Becoming self-aware, understanding the composition of the landscape, and exercising situational behavior modification will dramatically enhance your fit, impact, and satisfaction at work.
Strengths Inventory. The workplace is a collection of unique skill portfolios. No two people are exactly alike. Even those who share similar demographic and educational backgrounds possess a unique set of skills and strengths.
In the workplace, skills and strengths are synonymous with talent and are used to measure a person's performance and gauge an employee's potential. As companies conduct talent management, they are evaluating the alignment of the skills and strengths within the organization against current and projected talent requirements.
During 40 years of studying organizational behavior at both the individual and team levels, psychologist Donald Clifton identified 34 common talents within four overarching domains, or areas of basic needs (executing, influencing, relationship building, and strategy). As patterned and structured behavior is the essence of psychological study, Clifton cataloged the 34 talent themes into recurring patterns of thought, feeling, or behavior that can be productively applied in the workplace. The more dominant a theme is in a person, the greater the theme's impact on that person's behavior and performance.
Clifton's work was furthered in the 1990s by a team of scientists at Gallup who created an online assessment tool to identify a person's natural and dominant talents. The assessment is known as StrengthsFinder, and it's accompanied by a number of books to help further the understanding and application of the assessment.
The StrengthsFinder assessment tool identifies a person's five dominant talents. An inventory of 34 possible talent themes results in millions of possible combinations. Thus you may find others with some degree of similarity but unlikely anyone else with the exact same profile.
The value here comes from knowing your strengths, relating to the profile of others, identifying assignments and team situations where your strengths can be leveraged, and understanding how to exercise your strengths to best complement the four basic needs of those who lead the organization.
Relational Values. The third self-assessment dimension is to understand your orientation to interpersonal needs and relations. The purpose of the measurement isn't to classify any orientation as good or bad. The goal is to understand your needs, what drives your behavior in interpersonal relationships, and how to relate your orientation to others as well as the overall culture of your organization.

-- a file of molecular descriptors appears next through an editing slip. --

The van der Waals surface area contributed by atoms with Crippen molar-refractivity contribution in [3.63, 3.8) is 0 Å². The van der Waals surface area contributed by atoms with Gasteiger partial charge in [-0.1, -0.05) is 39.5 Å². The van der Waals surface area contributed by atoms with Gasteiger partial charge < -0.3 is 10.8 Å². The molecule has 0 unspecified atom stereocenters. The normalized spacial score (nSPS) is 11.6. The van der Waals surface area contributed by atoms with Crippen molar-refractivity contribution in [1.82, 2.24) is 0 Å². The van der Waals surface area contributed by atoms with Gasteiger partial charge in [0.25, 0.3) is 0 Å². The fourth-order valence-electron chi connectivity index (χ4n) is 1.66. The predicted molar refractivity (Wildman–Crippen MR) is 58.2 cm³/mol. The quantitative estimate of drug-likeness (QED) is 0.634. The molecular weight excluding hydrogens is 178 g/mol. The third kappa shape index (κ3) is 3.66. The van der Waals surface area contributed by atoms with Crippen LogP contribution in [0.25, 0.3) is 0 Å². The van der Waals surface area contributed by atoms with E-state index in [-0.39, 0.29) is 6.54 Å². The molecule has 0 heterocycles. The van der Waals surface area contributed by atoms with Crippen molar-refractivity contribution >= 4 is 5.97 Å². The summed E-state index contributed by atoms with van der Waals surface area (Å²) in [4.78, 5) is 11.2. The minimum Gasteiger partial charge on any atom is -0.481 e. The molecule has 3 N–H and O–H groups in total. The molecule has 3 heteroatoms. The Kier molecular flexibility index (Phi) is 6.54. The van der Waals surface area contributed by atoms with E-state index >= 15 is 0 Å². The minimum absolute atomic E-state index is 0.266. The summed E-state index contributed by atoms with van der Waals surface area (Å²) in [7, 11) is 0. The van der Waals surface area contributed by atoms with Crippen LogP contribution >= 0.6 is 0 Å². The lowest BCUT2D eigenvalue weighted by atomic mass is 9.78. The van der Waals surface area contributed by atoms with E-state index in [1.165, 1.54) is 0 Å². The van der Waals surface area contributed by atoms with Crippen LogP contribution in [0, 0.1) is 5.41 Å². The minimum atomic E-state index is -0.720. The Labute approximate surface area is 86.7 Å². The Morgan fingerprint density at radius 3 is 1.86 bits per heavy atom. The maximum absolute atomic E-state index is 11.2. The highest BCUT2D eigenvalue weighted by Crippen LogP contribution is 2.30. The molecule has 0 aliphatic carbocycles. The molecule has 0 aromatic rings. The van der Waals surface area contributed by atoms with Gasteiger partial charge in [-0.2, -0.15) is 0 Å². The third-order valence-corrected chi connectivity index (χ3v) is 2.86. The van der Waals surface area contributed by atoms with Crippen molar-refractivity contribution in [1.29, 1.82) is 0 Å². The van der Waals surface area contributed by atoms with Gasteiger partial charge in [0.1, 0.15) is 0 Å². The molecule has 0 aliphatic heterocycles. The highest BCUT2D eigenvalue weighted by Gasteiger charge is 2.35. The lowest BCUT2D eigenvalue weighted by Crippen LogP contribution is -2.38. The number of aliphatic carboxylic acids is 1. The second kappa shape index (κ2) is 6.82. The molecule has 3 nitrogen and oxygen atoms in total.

The FIRO-B (Fundamental Interpersonal Relations Orientation) instrument measures across three areas of interpersonal need and two dimensions. The three areas of need are inclusion, control, and affection, and the two dimensions are how much each need is expressed or wanted by you.
Inclusion measures the importance of involvement, belonging, and recognition; control relates to the need for power, authority, and influence; and affection is tied to the extent closeness, sensitivity, and personal ties are important. The degree to which these needs are expressed indicates the extent to which you initiate the behavior, and the degree to which these needs are wanted indicates the extent to which you desire to receive the behavior from others.
This self-assessment dimension defines what drives satisfaction in relationships. The underlying value of this diagnostic is to understand that the work environment is essentially a daily continuum of relationship management where success and satisfaction on a personal level are enhanced when relational drivers and the common culture of the work environment are compatible.
Friction and "fit" issues arise when the satisfaction drivers and culture don't align.Misalignment is neither the fault of the individual nor the workplace. Each person brings his or her unique set of needs to the office each day, but not everyone plays together well in pursing their objectives.
Beware of companies that pass out laminated value and mission statements yet operate with a culture that contradicts what they promote. The quality of the work environment is determined by the integrity and consistency of the leadership, not the vanity of words under plastic. Awareness of your needs and quality of fit with the reality of the operating culture will enable you to modify your expectations, manage your approach, and ultimately decide if this is the company where you want to invest your relational energy.
Are You Ready?
Self-assessment requires a strong commitment to the evaluation and study necessary to achieve a level of self-awareness that can be leveraged to your developmental and situational advantage. Understanding the underlying principles and mastering delivery in the soft skills area will greatly define your presence and determine your potential in an organization.
Mark Morgan is a finance professional and founder of The Hypernicon Group, a management consulting firm assisting clients in achieving strategic, process, and organizational excellence. He is also a member of the IMA® Global Board of Directors and IMA's Eastern Connecticut Chapter. Please contact Mark at firstname.lastname@example.org with suggestions and comments.